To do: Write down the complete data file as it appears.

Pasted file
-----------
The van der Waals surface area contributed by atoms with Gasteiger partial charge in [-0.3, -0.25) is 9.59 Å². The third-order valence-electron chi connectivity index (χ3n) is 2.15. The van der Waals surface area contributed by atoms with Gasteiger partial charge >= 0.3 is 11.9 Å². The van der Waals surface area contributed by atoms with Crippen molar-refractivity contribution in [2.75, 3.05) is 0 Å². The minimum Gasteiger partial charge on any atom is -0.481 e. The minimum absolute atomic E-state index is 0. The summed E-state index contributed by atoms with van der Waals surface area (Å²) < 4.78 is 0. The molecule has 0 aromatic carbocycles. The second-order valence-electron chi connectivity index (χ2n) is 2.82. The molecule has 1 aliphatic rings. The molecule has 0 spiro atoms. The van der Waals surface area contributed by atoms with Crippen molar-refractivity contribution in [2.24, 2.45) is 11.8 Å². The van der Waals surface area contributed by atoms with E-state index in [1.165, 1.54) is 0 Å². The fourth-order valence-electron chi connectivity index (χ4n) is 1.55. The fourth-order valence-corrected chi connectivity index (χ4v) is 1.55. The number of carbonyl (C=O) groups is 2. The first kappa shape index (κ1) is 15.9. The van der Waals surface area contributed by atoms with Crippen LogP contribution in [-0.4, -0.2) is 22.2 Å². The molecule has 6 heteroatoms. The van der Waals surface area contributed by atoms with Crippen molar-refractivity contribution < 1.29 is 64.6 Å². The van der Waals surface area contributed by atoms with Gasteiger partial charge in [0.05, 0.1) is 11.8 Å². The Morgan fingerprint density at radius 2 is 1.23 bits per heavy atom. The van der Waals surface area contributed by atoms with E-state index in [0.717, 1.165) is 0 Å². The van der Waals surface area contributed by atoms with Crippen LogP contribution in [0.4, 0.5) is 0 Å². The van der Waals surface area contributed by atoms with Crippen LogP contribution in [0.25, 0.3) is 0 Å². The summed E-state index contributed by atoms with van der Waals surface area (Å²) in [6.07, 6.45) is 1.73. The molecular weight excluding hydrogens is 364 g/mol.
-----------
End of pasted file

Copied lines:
The van der Waals surface area contributed by atoms with Gasteiger partial charge in [-0.3, -0.25) is 9.59 Å². The third-order valence-electron chi connectivity index (χ3n) is 2.15. The van der Waals surface area contributed by atoms with Gasteiger partial charge >= 0.3 is 11.9 Å². The van der Waals surface area contributed by atoms with Crippen molar-refractivity contribution in [2.75, 3.05) is 0 Å². The minimum Gasteiger partial charge on any atom is -0.481 e. The minimum absolute atomic E-state index is 0. The summed E-state index contributed by atoms with van der Waals surface area (Å²) < 4.78 is 0. The molecule has 0 aromatic carbocycles. The second-order valence-electron chi connectivity index (χ2n) is 2.82. The molecule has 1 aliphatic rings. The molecule has 0 spiro atoms. The van der Waals surface area contributed by atoms with Crippen molar-refractivity contribution in [2.24, 2.45) is 11.8 Å². The van der Waals surface area contributed by atoms with E-state index in [1.165, 1.54) is 0 Å². The fourth-order valence-electron chi connectivity index (χ4n) is 1.55. The fourth-order valence-corrected chi connectivity index (χ4v) is 1.55. The number of carbonyl (C=O) groups is 2. The first kappa shape index (κ1) is 15.9. The van der Waals surface area contributed by atoms with Crippen LogP contribution in [-0.4, -0.2) is 22.2 Å². The molecule has 6 heteroatoms. The van der Waals surface area contributed by atoms with Crippen molar-refractivity contribution < 1.29 is 64.6 Å². The van der Waals surface area contributed by atoms with Gasteiger partial charge in [0.05, 0.1) is 11.8 Å². The Morgan fingerprint density at radius 2 is 1.23 bits per heavy atom. The van der Waals surface area contributed by atoms with E-state index in [0.717, 1.165) is 0 Å². The van der Waals surface area contributed by atoms with Crippen LogP contribution in [0.4, 0.5) is 0 Å². The van der Waals surface area contributed by atoms with Crippen LogP contribution in [0.25, 0.3) is 0 Å². The summed E-state index contributed by atoms with van der Waals surface area (Å²) in [6.07, 6.45) is 1.73. The molecular weight excluding hydrogens is 364 g/mol.